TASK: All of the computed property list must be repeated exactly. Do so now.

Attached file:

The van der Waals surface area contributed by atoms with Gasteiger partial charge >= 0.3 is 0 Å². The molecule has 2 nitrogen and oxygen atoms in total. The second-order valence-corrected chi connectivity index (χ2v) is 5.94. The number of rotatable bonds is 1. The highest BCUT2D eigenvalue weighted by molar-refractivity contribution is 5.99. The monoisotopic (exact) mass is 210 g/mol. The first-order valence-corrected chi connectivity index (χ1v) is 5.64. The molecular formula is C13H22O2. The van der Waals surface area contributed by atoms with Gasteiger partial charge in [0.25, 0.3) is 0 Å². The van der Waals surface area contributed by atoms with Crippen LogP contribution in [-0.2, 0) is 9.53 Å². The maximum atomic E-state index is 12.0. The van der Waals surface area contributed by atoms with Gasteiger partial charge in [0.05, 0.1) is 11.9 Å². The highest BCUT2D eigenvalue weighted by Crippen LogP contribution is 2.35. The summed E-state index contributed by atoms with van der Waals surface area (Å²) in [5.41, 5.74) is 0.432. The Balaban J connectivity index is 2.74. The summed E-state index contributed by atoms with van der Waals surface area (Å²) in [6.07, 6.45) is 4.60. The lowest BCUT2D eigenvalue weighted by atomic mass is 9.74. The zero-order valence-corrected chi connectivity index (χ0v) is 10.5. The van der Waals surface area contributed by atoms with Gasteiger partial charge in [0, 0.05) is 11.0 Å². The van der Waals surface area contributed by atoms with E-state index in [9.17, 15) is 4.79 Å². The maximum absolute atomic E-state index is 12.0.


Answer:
The van der Waals surface area contributed by atoms with Gasteiger partial charge >= 0.3 is 0 Å². The molecule has 2 nitrogen and oxygen atoms in total. The second-order valence-corrected chi connectivity index (χ2v) is 5.94. The number of rotatable bonds is 1. The highest BCUT2D eigenvalue weighted by molar-refractivity contribution is 5.99. The monoisotopic (exact) mass is 210 g/mol. The first-order valence-corrected chi connectivity index (χ1v) is 5.64. The molecular formula is C13H22O2. The van der Waals surface area contributed by atoms with Gasteiger partial charge in [0.25, 0.3) is 0 Å². The van der Waals surface area contributed by atoms with Crippen LogP contribution in [-0.2, 0) is 9.53 Å². The maximum atomic E-state index is 12.0. The van der Waals surface area contributed by atoms with Gasteiger partial charge in [0.05, 0.1) is 11.9 Å². The highest BCUT2D eigenvalue weighted by Crippen LogP contribution is 2.35. The summed E-state index contributed by atoms with van der Waals surface area (Å²) in [5.41, 5.74) is 0.432. The Balaban J connectivity index is 2.74. The summed E-state index contributed by atoms with van der Waals surface area (Å²) in [6.07, 6.45) is 4.60. The lowest BCUT2D eigenvalue weighted by atomic mass is 9.74. The zero-order valence-corrected chi connectivity index (χ0v) is 10.5. The van der Waals surface area contributed by atoms with Gasteiger partial charge in [0, 0.05) is 11.0 Å². The van der Waals surface area contributed by atoms with E-state index in [9.17, 15) is 4.79 Å². The maximum absolute atomic E-state index is 12.0.